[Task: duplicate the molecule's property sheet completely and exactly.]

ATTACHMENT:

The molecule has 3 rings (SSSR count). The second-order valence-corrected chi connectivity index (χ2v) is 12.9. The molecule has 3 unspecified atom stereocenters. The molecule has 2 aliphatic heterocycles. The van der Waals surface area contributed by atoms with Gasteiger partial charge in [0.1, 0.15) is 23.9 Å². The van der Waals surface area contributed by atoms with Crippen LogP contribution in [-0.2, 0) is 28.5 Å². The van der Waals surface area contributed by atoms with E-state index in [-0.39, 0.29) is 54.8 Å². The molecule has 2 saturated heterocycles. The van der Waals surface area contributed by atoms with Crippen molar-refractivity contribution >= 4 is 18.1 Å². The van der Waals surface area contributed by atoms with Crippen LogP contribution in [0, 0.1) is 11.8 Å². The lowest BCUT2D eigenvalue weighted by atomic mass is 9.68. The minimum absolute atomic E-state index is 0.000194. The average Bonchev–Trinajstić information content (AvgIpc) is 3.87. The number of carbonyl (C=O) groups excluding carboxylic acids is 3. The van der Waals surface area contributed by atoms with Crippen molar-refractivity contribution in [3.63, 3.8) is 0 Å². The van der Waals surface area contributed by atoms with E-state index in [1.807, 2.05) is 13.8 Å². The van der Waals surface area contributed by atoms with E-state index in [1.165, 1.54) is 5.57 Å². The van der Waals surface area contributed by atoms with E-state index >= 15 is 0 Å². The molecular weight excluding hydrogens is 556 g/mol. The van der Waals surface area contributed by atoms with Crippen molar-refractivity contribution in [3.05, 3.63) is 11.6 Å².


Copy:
The molecule has 3 rings (SSSR count). The second-order valence-corrected chi connectivity index (χ2v) is 12.9. The molecule has 3 unspecified atom stereocenters. The molecule has 2 aliphatic heterocycles. The van der Waals surface area contributed by atoms with Gasteiger partial charge in [0.1, 0.15) is 23.9 Å². The van der Waals surface area contributed by atoms with Crippen LogP contribution in [-0.2, 0) is 28.5 Å². The van der Waals surface area contributed by atoms with E-state index in [-0.39, 0.29) is 54.8 Å². The molecule has 2 saturated heterocycles. The van der Waals surface area contributed by atoms with Crippen molar-refractivity contribution >= 4 is 18.1 Å². The van der Waals surface area contributed by atoms with Crippen LogP contribution in [0, 0.1) is 11.8 Å². The lowest BCUT2D eigenvalue weighted by atomic mass is 9.68. The minimum absolute atomic E-state index is 0.000194. The average Bonchev–Trinajstić information content (AvgIpc) is 3.87. The number of carbonyl (C=O) groups excluding carboxylic acids is 3. The van der Waals surface area contributed by atoms with Crippen molar-refractivity contribution in [3.63, 3.8) is 0 Å². The van der Waals surface area contributed by atoms with E-state index in [1.807, 2.05) is 13.8 Å². The van der Waals surface area contributed by atoms with E-state index in [1.165, 1.54) is 5.57 Å². The van der Waals surface area contributed by atoms with E-state index >= 15 is 0 Å². The molecular weight excluding hydrogens is 556 g/mol. The van der Waals surface area contributed by atoms with Crippen molar-refractivity contribution in [3.05, 3.63) is 11.6 Å².